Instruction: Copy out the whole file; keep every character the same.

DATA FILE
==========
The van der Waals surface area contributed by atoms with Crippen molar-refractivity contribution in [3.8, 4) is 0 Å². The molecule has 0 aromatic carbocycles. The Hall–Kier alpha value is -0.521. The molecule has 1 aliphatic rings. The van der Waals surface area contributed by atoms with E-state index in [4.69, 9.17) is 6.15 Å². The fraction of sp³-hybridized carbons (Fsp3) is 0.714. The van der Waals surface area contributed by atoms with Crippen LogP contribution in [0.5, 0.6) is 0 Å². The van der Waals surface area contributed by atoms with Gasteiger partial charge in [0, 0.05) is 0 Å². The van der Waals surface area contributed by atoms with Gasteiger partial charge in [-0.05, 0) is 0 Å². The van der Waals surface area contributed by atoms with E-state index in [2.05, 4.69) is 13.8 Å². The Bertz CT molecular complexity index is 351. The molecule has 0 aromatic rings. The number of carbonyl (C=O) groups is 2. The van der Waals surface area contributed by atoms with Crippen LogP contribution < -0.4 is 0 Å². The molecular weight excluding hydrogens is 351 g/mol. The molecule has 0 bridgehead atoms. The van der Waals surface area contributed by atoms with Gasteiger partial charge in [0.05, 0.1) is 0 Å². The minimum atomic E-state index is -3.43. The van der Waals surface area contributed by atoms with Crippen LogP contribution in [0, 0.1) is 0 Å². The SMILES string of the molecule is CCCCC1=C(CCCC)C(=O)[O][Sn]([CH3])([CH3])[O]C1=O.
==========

The van der Waals surface area contributed by atoms with Crippen molar-refractivity contribution in [3.8, 4) is 0 Å². The molecule has 0 aromatic carbocycles. The Hall–Kier alpha value is -0.521. The molecule has 1 aliphatic rings. The van der Waals surface area contributed by atoms with E-state index in [4.69, 9.17) is 6.15 Å². The fraction of sp³-hybridized carbons (Fsp3) is 0.714. The van der Waals surface area contributed by atoms with Crippen LogP contribution in [0.5, 0.6) is 0 Å². The van der Waals surface area contributed by atoms with Gasteiger partial charge in [0, 0.05) is 0 Å². The van der Waals surface area contributed by atoms with Gasteiger partial charge in [-0.05, 0) is 0 Å². The van der Waals surface area contributed by atoms with E-state index in [2.05, 4.69) is 13.8 Å². The Bertz CT molecular complexity index is 351. The molecule has 0 aromatic rings. The number of carbonyl (C=O) groups is 2. The van der Waals surface area contributed by atoms with Crippen LogP contribution < -0.4 is 0 Å². The molecular weight excluding hydrogens is 351 g/mol. The molecule has 0 bridgehead atoms. The van der Waals surface area contributed by atoms with Gasteiger partial charge in [0.05, 0.1) is 0 Å². The minimum atomic E-state index is -3.43. The van der Waals surface area contributed by atoms with Crippen LogP contribution in [0, 0.1) is 0 Å². The SMILES string of the molecule is CCCCC1=C(CCCC)C(=O)[O][Sn]([CH3])([CH3])[O]C1=O.